You read that right. Don’t do cardio for weight loss. It sounds atrocious to many people and trainers out there. And there’s a good reason for that. Doing cardio for weight loss initially seems to work, it’s simple and easy, doesn’t take much of an investment and as a trainer, it is stupidly easy to program. I want to share more on what I learned about the human physiology and weight loss in the course of this article.
Here’s why cardio for weight loss has such a good reputation, despite the fact that it’s a terrible idea for the purpose of weight loss: minute for minute you actually – initially! – burn the most amount of calories. Sounds great, but the problem is that it only works initially.
What do I mean by that? If you did a little deeper into human physiology you’ll quickly notice that the human body is an outstanding apparatus when it comes to adaptation and efficiency. It finds ways to get by on less or more, too much or too little. So the moment you do something your body will start to become proficient in that one thing. If you lift weight to gain more muscle mass you are very familiar with this concept already.
You lift weight, your body initially breaks down, recovers and tries to adapt to the new load by getting stronger. Easy.
More weight = more muscle (in the long run)
In other words, you become efficient at it and if you wouldn’t increase the weights, you would simply plateau there.
What’s cardio all about?
What has this to do with cardio? Everything. Now ask yourself what the body tries to accomplish when you go running for an hour, what exactly is happening? You are stressing your cardiovascular system and you need a lot of energy to do this. Energy equals calories in this case. So you spent calories, which is great for weight loss, right? Wrong.
Adapting to stimuli: Cardio vs Muscles
It’s wrong because your body will adapt to this stressor by getting more efficient doing it. One of the things the body can do in this case is to get your motorfunction on a better level (as in practice makes perfect). A perfect stride costs less energy than an imperfect one, which means your body can to more strides with the same amount of energy. That’s fine, the problem really lies in thefact that your body will also become energy-efficient too.
This means it will find ways to get the running session done with less energy. And that is the problem with cardio for weight loss. If you never did this, then it initially works fine because your body is inefficient. The moment the scales tips over to being efficient this advantage will quickly turn. If you want to burn the same amount of what you did at the beginning you need to increase the stimulus. There are really only two ways of doing this:
- you can run faster
- or longer
- or both (in weights this translates to more weight more volume or both).
As with muscles, your body will also adjust and adapt to that and so the cycle begins anew. You will be locked into this and what initially kickstarted your weight loss will now be detrimental to it. You have to do all this cardio work simply to maintain your weight because you constantly decreased your basal metabolic rate (BMR) with all the cardiovascular exercises.
The BMR is the amount of energy you need simply to keep you alive. It’s the amount of energy your body needs if you would lie in bed for 24h and not doing anything else. It’s easy to see that a lower BMR will make weight loss harder, as you need less energy from the start.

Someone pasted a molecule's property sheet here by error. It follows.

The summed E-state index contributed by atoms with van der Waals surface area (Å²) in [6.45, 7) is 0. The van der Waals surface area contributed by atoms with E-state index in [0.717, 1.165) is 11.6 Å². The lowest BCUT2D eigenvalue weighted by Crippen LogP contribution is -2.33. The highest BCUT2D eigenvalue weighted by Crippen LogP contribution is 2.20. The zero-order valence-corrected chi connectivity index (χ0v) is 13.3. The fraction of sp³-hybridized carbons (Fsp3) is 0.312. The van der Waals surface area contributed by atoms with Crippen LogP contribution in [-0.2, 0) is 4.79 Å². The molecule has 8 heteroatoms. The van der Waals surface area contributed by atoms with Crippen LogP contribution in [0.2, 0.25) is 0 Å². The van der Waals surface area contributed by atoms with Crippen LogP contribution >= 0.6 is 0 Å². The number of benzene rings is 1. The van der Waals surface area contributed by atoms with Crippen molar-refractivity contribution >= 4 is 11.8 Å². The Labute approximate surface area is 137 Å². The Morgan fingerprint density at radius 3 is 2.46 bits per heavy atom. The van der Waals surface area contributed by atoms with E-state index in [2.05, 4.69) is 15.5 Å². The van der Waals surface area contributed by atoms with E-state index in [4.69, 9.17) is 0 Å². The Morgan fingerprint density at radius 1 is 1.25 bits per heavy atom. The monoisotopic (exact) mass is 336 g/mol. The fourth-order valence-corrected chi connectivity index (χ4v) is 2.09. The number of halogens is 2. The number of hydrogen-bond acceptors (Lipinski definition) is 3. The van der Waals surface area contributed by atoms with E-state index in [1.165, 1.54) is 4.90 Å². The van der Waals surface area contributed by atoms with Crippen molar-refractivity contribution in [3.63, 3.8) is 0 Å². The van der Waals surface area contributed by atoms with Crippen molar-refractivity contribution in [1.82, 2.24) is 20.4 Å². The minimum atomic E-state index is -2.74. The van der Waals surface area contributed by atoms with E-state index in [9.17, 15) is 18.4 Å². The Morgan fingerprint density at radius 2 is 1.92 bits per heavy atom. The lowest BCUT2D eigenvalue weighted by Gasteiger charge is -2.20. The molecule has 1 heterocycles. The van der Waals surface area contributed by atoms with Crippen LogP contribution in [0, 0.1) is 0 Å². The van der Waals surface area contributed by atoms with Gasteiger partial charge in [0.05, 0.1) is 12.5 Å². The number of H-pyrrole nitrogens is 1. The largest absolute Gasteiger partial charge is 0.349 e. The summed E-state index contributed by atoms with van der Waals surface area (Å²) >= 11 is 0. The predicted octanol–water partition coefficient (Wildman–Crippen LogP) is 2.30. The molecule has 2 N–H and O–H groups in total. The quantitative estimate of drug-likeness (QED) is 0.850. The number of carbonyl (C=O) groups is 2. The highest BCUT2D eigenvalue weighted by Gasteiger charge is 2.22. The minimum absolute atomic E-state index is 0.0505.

Caloric deficit for weight loss
And while there are exceptions to this rule (because of certain illnesses), the only way to lose weight is by maintaining a caloric deficit (here are a few tips on eat less calories and start losing weight). That’s a fancy way of saying that you need to burn more energy than you consume (find out why weight loss diets don’t work).
If you want to lose weight in a sustainable way you need to find ways to increase your BMR. The best way is to find tissue that is energy expensive. The body has plenty of those but you cannot really grow more brains or livers now, can you?
So the next best thing is muscle tissue. Pound for pound you will simply burn more calories by carrying more lean muscle tissue compared to fat.
Fat needs almost no energy to get by, whereas a pound (that’s 0,45 kg) needs almost 5 kcal to make it through an hour. In one day, having a kilo more of muscle tissue increases your BMR by ca. 200 kcal. That was the old belief at least. While muscle does burn more calories at rest than fat, it’s not as dramatic as previously believed.
But compare that to your treadmill where you might “burn off” a couple hundred calories while reducing your BMR with strength training where you “burn off” also a couple hundred calories (but less than doing cardio) and increasing your BMR.
Besides that, increasing your muscle mass makes your body much more insulin sensitive. This translates in an overall better use of the calories you consume and less will be turned into body fat.
Increase your BMR and lift weights
So, if you really want to lose weight, stop your cardio focus and lift weights. More lean body mass will also look better, if you are prone to this, but will also benefit your overall health in many other ways too.
Before you start trolling me: cardio has its purpose! If you
- do cardiovascular exercises because you want to improve this for the sake of improving or because you need it to carry over into another sport than cardio is great.
- want to shed that extra pound and understand that effects of cardio on your BMR than use it like medicine and achieve your goal.
- simply enjoy running then go for it, movement is great.
Simply realize that cardio is a detrimental way when it comes to losing weight. If you need help with achieving your weight loss goals let me know and we can go through this process together: